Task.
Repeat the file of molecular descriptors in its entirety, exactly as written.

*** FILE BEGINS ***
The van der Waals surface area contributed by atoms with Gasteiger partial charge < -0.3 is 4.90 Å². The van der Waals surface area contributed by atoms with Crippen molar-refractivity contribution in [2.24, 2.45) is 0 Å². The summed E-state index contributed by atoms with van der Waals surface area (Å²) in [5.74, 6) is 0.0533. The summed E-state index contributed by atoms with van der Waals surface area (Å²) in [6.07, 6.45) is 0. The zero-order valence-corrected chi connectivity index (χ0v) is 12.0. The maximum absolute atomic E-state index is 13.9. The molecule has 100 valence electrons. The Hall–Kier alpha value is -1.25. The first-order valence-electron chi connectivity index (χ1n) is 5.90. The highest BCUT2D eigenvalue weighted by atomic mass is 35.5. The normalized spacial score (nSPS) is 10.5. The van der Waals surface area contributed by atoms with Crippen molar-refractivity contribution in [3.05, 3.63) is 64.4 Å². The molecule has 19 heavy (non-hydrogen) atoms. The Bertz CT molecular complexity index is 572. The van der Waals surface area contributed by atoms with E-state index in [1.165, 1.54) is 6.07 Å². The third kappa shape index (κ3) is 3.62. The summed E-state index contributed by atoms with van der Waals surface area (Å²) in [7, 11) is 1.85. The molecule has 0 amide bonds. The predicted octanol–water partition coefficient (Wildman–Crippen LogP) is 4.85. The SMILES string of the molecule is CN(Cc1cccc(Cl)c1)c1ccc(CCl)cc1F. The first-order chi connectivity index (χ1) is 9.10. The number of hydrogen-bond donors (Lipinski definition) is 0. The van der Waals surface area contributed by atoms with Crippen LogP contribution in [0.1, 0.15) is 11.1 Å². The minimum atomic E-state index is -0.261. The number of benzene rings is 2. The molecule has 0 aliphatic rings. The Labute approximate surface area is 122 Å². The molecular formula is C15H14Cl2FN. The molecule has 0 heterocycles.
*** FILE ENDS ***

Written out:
The van der Waals surface area contributed by atoms with Gasteiger partial charge < -0.3 is 4.90 Å². The van der Waals surface area contributed by atoms with Crippen molar-refractivity contribution in [2.24, 2.45) is 0 Å². The summed E-state index contributed by atoms with van der Waals surface area (Å²) in [5.74, 6) is 0.0533. The summed E-state index contributed by atoms with van der Waals surface area (Å²) in [6.07, 6.45) is 0. The zero-order valence-corrected chi connectivity index (χ0v) is 12.0. The maximum absolute atomic E-state index is 13.9. The molecule has 100 valence electrons. The Hall–Kier alpha value is -1.25. The first-order valence-electron chi connectivity index (χ1n) is 5.90. The highest BCUT2D eigenvalue weighted by atomic mass is 35.5. The normalized spacial score (nSPS) is 10.5. The van der Waals surface area contributed by atoms with Crippen molar-refractivity contribution in [3.05, 3.63) is 64.4 Å². The molecule has 19 heavy (non-hydrogen) atoms. The Bertz CT molecular complexity index is 572. The van der Waals surface area contributed by atoms with E-state index in [1.165, 1.54) is 6.07 Å². The third kappa shape index (κ3) is 3.62. The summed E-state index contributed by atoms with van der Waals surface area (Å²) in [7, 11) is 1.85. The molecule has 0 amide bonds. The predicted octanol–water partition coefficient (Wildman–Crippen LogP) is 4.85. The SMILES string of the molecule is CN(Cc1cccc(Cl)c1)c1ccc(CCl)cc1F. The first-order chi connectivity index (χ1) is 9.10. The number of hydrogen-bond donors (Lipinski definition) is 0. The van der Waals surface area contributed by atoms with Crippen LogP contribution in [0.1, 0.15) is 11.1 Å². The minimum atomic E-state index is -0.261. The number of benzene rings is 2. The molecule has 0 aliphatic rings. The Labute approximate surface area is 122 Å². The molecular formula is C15H14Cl2FN. The molecule has 0 heterocycles.